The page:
Joel Beeke Writes:
Self-humiliation and self-denial are essential for spiritual growth in practice. There is no other way to grow in Christ’s pattern.Thomas Watson (c. 1620-1686) said,‘The right manner of growth is to grow less in one’s own eyes.’ If it was fitting for God’s sinless Son to humble himself, how much more for sinful people such as we are, to think less of ourselves as we grow in self-knowledge? This is what it means to grow down into Christ’s pattern, for Christ taught us that the pattern of his kingdom was to pursue greatness by becoming a humble servant to others (Mark 10:43-45).We grow down into greatness.
What does that say, then, about professing Christians who are arrogant, bossy, harsh, insensitive, unwilling to listen, self-seeking and power-hungry? Even unbelievers can see the hypocrisy in such prideful egotism. But how beautiful is the meekness of children of God, who humble themselves to serve others and willingly take up the cross of suffering. We cannot serve Christ in any other way, for no other way is worthy of him.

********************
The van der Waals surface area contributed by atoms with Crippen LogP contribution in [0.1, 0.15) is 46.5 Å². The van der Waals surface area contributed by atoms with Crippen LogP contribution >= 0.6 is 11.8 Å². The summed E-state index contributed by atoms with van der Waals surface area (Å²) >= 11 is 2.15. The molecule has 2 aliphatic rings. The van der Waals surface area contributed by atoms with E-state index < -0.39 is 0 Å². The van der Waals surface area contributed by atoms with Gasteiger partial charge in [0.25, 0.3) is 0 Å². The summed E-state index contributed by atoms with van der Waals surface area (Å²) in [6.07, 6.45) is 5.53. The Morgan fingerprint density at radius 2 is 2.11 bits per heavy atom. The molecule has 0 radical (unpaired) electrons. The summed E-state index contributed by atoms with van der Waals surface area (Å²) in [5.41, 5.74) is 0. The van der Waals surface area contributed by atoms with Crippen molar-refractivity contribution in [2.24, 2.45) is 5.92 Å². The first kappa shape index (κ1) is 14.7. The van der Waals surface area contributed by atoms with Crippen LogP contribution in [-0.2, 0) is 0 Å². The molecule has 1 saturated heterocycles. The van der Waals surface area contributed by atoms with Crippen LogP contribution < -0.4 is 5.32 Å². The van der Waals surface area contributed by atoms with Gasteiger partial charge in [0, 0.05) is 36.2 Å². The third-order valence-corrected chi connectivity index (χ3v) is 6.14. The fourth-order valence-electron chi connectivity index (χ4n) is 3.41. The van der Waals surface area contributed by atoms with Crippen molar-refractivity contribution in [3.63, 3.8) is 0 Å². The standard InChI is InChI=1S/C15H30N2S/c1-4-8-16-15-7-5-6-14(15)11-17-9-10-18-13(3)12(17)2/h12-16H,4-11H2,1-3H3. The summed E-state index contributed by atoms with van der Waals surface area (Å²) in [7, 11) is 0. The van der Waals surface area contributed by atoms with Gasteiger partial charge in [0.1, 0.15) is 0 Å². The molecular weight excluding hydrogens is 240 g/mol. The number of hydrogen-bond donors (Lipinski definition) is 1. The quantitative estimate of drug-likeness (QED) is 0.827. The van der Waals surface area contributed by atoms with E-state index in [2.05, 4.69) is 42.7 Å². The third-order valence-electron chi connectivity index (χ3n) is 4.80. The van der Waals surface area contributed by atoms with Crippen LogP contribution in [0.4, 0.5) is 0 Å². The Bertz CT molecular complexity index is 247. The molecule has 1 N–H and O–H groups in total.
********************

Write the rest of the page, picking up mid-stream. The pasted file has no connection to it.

When we strive to follow Christ in self-denial and humble service, we come face to face with our remaining sin. We discover that we must do more than conquer the sins of the flesh, such as drunkenness, lust, or laziness. We discover that the sins of the spirit are even more heinous in God’s sight: unbelief, pride, ambition, covetousness, envy, hatred, bitterness and hardness of heart. It can be a shock to discover how much ground has to be cleared before we can begin to grow. J. I. Packer says in his book Rediscovering Holiness:
The Heidelberg Catechism calls this process ‘the mortification’ (‘putting to death’) of the old man, involving ‘a sincere sorrow of heart that we have provoked God by our sins, and more and more to hate them and flee from them’. In other words, the old self must be pulled down from its throne, and sin must be assailed and subdued, for Christ’s sake.
We then experience that spiritual growth entails what John the Baptist professed in John 3:30:‘He [Christ] must increase, but I must decrease.’ We also experience the answer to the prayer of the Heidelberg Catechism (Q. 123): ‘Rule us so by Thy Word and Spirit, that we may submit ourselves more and more to Thee.’ We grow in humility to live a life worthy of Christ.